Has Anyone Regretted Moving Elderly Parents Into Your Home?

One family caregiver shares her experience of feeling exhausted and guilty after moving her elderly parents into her home. Learn about the realities of caregiving and options for support and respite care to maintain your own health and well-being."

Has Anyone Regretted Moving Elderly Parents Into Your Home?
Have you regretted moving elderly parents into your home?

Navigating the challenges of caring for elderly parents is a journey that often brings unexpected trials and emotions. In this heartfelt account, one caregiver, Sheila, shares her personal struggle and the toll it has taken on her life.

I wanted to share my experiences as a caregiver for my elderly parents, as I believe that there might be others who can relate to what I'm going through. It's a story of mixed emotions, challenges, and the deep sense of guilt that sometimes accompanies caregiving.

After my mother suffered a stroke, I made the decision to move my elderly parent to another state and into my home. My father's health issues, including a bad heart and severe arthritis, left him unable to care for her alone. With no hesitation, I took on the role of the primary caregiver for both of my aging parents.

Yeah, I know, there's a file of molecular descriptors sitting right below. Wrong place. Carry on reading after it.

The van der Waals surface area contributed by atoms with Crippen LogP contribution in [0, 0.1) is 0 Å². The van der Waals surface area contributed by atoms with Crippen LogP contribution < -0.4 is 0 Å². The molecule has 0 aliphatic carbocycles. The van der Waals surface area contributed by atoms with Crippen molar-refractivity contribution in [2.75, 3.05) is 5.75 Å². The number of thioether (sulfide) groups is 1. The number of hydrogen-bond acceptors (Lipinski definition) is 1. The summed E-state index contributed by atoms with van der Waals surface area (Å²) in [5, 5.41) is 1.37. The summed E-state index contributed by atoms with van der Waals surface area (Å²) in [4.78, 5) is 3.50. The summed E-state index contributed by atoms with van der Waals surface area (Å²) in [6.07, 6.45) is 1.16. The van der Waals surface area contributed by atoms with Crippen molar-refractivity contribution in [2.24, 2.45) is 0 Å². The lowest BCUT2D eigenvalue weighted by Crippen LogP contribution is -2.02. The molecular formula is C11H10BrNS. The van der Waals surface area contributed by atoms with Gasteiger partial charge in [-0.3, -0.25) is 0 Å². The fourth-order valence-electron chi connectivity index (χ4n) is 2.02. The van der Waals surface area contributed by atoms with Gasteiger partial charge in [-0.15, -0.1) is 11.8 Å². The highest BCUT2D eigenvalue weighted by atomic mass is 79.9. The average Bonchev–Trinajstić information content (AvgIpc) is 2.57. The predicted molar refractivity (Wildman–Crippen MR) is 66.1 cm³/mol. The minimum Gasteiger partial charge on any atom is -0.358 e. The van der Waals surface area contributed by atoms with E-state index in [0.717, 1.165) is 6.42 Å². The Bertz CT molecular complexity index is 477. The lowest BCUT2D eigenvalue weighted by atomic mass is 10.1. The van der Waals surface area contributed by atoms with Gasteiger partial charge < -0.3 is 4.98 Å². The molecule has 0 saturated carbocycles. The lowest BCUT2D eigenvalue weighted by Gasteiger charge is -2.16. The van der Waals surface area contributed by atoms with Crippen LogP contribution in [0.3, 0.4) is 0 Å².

Initially, I thought that having them move in with me would make managing their care easier. However, after six years, I find myself feeling utterly exhausted. The demands of caring for an elderly parent have taken a toll on me that I could never have anticipated. I've heard stories from other family members in various support groups, but I never thought I would be so overwhelmed myself.

My father has since passed away, leaving me to continue caring for my mother. She has always been a needy individual, dealing with mental health issues and frequent bouts of anxiety and panic attacks. The stroke has exacerbated her physical and mental health challenges, making every day a struggle.

It's not just the physical and emotional exhaustion that weighs on me; it's the sacrifices that I've had to make. Friends and family who haven't experienced this kind of caregiving often don't understand why I can't simply go out or take a break. I yearn to do things as simple as going to a movie or celebrating our anniversary, but without respite care or family members who can help, my options are severely limited.

The constraints on our lives are profound. Vacations are out of the question, and even simple outings are a rarity. The isolation that comes with this role has also affected our relationships. Friends and family feel uncomfortable around my elderly parent, and I can sense their reluctance to spend time with us when our attention is constantly focused on caregiving.

My partner and I have transformed from a couple with shared experiences to caregivers with little personal life. Looking ahead, it's hard to see a life beyond caregiving in the foreseeable future. I can't help but think about the possibility of regaining some semblance of a normal life when my mother eventually passes away – a reality that may not come for another 10 to 20 years.